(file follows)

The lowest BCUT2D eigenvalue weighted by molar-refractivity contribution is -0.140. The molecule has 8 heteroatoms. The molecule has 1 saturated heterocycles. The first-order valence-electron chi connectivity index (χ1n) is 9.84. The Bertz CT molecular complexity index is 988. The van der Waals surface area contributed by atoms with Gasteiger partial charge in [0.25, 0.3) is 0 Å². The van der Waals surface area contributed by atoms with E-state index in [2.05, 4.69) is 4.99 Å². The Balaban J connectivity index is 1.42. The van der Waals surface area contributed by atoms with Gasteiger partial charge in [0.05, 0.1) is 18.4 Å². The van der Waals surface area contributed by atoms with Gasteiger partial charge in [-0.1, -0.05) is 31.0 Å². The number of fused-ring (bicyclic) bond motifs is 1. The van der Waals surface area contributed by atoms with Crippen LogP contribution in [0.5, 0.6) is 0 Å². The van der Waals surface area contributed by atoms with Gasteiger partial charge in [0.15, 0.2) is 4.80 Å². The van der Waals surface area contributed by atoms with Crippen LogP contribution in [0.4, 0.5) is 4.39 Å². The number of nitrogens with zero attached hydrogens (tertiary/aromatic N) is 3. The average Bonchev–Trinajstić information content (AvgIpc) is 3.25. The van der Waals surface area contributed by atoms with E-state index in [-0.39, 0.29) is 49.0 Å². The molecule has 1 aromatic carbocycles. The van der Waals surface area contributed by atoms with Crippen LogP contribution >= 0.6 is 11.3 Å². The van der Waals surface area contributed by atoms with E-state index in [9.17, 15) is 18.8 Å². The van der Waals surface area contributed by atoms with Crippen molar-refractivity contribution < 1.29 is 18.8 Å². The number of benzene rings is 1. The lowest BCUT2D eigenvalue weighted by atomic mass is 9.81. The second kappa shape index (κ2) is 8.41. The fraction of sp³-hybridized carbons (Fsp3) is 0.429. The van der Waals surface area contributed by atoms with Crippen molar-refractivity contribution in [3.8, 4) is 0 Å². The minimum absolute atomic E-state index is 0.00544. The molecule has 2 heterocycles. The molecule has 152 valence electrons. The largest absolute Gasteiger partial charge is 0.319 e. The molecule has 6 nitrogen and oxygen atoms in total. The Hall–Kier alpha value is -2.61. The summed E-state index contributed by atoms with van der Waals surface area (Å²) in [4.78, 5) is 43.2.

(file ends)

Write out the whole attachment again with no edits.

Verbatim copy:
The lowest BCUT2D eigenvalue weighted by molar-refractivity contribution is -0.140. The molecule has 8 heteroatoms. The molecule has 1 saturated heterocycles. The first-order valence-electron chi connectivity index (χ1n) is 9.84. The Bertz CT molecular complexity index is 988. The van der Waals surface area contributed by atoms with Gasteiger partial charge in [0.25, 0.3) is 0 Å². The van der Waals surface area contributed by atoms with E-state index in [2.05, 4.69) is 4.99 Å². The Balaban J connectivity index is 1.42. The van der Waals surface area contributed by atoms with Gasteiger partial charge in [0.05, 0.1) is 18.4 Å². The van der Waals surface area contributed by atoms with Gasteiger partial charge in [-0.1, -0.05) is 31.0 Å². The number of fused-ring (bicyclic) bond motifs is 1. The van der Waals surface area contributed by atoms with Crippen LogP contribution in [0.5, 0.6) is 0 Å². The van der Waals surface area contributed by atoms with Gasteiger partial charge in [0.15, 0.2) is 4.80 Å². The van der Waals surface area contributed by atoms with Crippen LogP contribution in [0.4, 0.5) is 4.39 Å². The number of nitrogens with zero attached hydrogens (tertiary/aromatic N) is 3. The average Bonchev–Trinajstić information content (AvgIpc) is 3.25. The van der Waals surface area contributed by atoms with E-state index in [-0.39, 0.29) is 49.0 Å². The molecule has 1 aromatic carbocycles. The van der Waals surface area contributed by atoms with Crippen LogP contribution >= 0.6 is 11.3 Å². The van der Waals surface area contributed by atoms with E-state index in [9.17, 15) is 18.8 Å². The van der Waals surface area contributed by atoms with Crippen molar-refractivity contribution < 1.29 is 18.8 Å². The number of benzene rings is 1. The lowest BCUT2D eigenvalue weighted by atomic mass is 9.81. The second kappa shape index (κ2) is 8.41. The fraction of sp³-hybridized carbons (Fsp3) is 0.429. The van der Waals surface area contributed by atoms with Crippen molar-refractivity contribution in [3.8, 4) is 0 Å². The minimum absolute atomic E-state index is 0.00544. The molecule has 2 heterocycles. The molecule has 152 valence electrons. The largest absolute Gasteiger partial charge is 0.319 e. The molecule has 6 nitrogen and oxygen atoms in total. The Hall–Kier alpha value is -2.61. The summed E-state index contributed by atoms with van der Waals surface area (Å²) in [4.78, 5) is 43.2.